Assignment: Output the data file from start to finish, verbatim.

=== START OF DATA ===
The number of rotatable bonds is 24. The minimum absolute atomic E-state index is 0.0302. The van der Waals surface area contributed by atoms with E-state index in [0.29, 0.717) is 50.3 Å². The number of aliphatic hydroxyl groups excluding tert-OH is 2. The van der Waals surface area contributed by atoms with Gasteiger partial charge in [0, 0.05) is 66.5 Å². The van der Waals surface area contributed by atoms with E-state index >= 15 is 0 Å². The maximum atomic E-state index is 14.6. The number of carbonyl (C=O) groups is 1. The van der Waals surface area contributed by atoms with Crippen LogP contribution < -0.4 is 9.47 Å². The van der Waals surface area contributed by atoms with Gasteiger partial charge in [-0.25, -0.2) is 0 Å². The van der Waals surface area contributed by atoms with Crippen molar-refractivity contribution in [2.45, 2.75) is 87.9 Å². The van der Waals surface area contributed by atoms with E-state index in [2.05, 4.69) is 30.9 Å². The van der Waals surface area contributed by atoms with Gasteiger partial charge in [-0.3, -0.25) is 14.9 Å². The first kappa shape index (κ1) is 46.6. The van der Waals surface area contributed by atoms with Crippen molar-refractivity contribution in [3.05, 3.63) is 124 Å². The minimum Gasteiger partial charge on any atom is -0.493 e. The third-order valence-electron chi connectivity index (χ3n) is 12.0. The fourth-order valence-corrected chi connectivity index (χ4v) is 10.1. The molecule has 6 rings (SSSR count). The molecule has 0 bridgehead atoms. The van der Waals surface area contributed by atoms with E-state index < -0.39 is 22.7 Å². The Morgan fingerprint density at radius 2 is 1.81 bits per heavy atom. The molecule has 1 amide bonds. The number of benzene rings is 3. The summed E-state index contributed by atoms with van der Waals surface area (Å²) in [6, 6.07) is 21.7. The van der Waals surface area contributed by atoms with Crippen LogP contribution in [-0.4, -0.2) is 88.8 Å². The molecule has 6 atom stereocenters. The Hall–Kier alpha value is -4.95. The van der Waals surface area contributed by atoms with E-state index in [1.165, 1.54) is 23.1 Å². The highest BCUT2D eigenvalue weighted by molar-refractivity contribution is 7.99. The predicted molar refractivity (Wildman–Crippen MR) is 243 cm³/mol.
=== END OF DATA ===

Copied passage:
The number of rotatable bonds is 24. The minimum absolute atomic E-state index is 0.0302. The van der Waals surface area contributed by atoms with E-state index in [0.29, 0.717) is 50.3 Å². The number of aliphatic hydroxyl groups excluding tert-OH is 2. The van der Waals surface area contributed by atoms with Gasteiger partial charge in [0, 0.05) is 66.5 Å². The van der Waals surface area contributed by atoms with E-state index >= 15 is 0 Å². The maximum atomic E-state index is 14.6. The number of carbonyl (C=O) groups is 1. The van der Waals surface area contributed by atoms with Crippen LogP contribution < -0.4 is 9.47 Å². The van der Waals surface area contributed by atoms with Gasteiger partial charge in [-0.25, -0.2) is 0 Å². The van der Waals surface area contributed by atoms with Crippen molar-refractivity contribution in [2.45, 2.75) is 87.9 Å². The van der Waals surface area contributed by atoms with E-state index in [2.05, 4.69) is 30.9 Å². The van der Waals surface area contributed by atoms with Gasteiger partial charge in [-0.3, -0.25) is 14.9 Å². The first kappa shape index (κ1) is 46.6. The van der Waals surface area contributed by atoms with Crippen molar-refractivity contribution in [3.05, 3.63) is 124 Å². The minimum Gasteiger partial charge on any atom is -0.493 e. The third-order valence-electron chi connectivity index (χ3n) is 12.0. The fourth-order valence-corrected chi connectivity index (χ4v) is 10.1. The molecule has 6 rings (SSSR count). The molecule has 0 bridgehead atoms. The van der Waals surface area contributed by atoms with E-state index < -0.39 is 22.7 Å². The Morgan fingerprint density at radius 2 is 1.81 bits per heavy atom. The molecule has 1 amide bonds. The number of benzene rings is 3. The summed E-state index contributed by atoms with van der Waals surface area (Å²) in [6, 6.07) is 21.7. The van der Waals surface area contributed by atoms with Crippen LogP contribution in [-0.4, -0.2) is 88.8 Å². The molecule has 6 atom stereocenters. The Hall–Kier alpha value is -4.95. The van der Waals surface area contributed by atoms with E-state index in [1.165, 1.54) is 23.1 Å². The highest BCUT2D eigenvalue weighted by molar-refractivity contribution is 7.99. The predicted molar refractivity (Wildman–Crippen MR) is 243 cm³/mol.